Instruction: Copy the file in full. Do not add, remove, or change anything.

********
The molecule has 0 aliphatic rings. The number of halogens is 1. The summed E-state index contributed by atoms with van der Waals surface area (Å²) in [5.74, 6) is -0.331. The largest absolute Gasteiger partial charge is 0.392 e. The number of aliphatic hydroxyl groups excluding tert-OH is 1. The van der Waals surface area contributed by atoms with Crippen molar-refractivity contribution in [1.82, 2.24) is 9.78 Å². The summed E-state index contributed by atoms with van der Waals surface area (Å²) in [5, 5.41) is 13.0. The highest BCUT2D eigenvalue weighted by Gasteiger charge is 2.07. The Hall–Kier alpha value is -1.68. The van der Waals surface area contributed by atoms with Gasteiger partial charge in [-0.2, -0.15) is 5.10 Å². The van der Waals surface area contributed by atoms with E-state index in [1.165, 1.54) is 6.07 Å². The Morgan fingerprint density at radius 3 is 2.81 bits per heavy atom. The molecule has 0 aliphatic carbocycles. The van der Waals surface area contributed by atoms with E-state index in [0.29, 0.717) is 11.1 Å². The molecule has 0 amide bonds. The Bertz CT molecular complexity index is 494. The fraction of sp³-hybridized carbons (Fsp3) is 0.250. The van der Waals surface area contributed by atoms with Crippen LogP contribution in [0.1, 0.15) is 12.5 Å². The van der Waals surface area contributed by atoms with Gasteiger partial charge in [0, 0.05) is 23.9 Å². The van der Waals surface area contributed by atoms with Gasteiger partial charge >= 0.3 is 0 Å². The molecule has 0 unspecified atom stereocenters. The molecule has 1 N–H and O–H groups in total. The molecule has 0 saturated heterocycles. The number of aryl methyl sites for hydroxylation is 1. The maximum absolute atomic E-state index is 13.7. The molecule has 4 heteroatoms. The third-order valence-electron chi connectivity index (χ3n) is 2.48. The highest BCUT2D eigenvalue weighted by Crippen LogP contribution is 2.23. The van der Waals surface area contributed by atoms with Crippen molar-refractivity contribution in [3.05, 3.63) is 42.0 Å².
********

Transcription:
The molecule has 0 aliphatic rings. The number of halogens is 1. The summed E-state index contributed by atoms with van der Waals surface area (Å²) in [5.74, 6) is -0.331. The largest absolute Gasteiger partial charge is 0.392 e. The number of aliphatic hydroxyl groups excluding tert-OH is 1. The van der Waals surface area contributed by atoms with Crippen molar-refractivity contribution in [1.82, 2.24) is 9.78 Å². The summed E-state index contributed by atoms with van der Waals surface area (Å²) in [5, 5.41) is 13.0. The highest BCUT2D eigenvalue weighted by Gasteiger charge is 2.07. The Hall–Kier alpha value is -1.68. The van der Waals surface area contributed by atoms with Gasteiger partial charge in [-0.2, -0.15) is 5.10 Å². The van der Waals surface area contributed by atoms with E-state index in [1.165, 1.54) is 6.07 Å². The Morgan fingerprint density at radius 3 is 2.81 bits per heavy atom. The molecule has 0 aliphatic carbocycles. The van der Waals surface area contributed by atoms with E-state index in [0.29, 0.717) is 11.1 Å². The molecule has 0 amide bonds. The Bertz CT molecular complexity index is 494. The fraction of sp³-hybridized carbons (Fsp3) is 0.250. The van der Waals surface area contributed by atoms with Crippen LogP contribution in [0.1, 0.15) is 12.5 Å². The van der Waals surface area contributed by atoms with Gasteiger partial charge in [0, 0.05) is 23.9 Å². The van der Waals surface area contributed by atoms with Gasteiger partial charge >= 0.3 is 0 Å². The molecule has 0 unspecified atom stereocenters. The molecule has 1 N–H and O–H groups in total. The molecule has 0 saturated heterocycles. The number of aryl methyl sites for hydroxylation is 1. The maximum absolute atomic E-state index is 13.7. The molecule has 4 heteroatoms. The third-order valence-electron chi connectivity index (χ3n) is 2.48. The highest BCUT2D eigenvalue weighted by Crippen LogP contribution is 2.23. The van der Waals surface area contributed by atoms with Crippen molar-refractivity contribution in [3.05, 3.63) is 42.0 Å².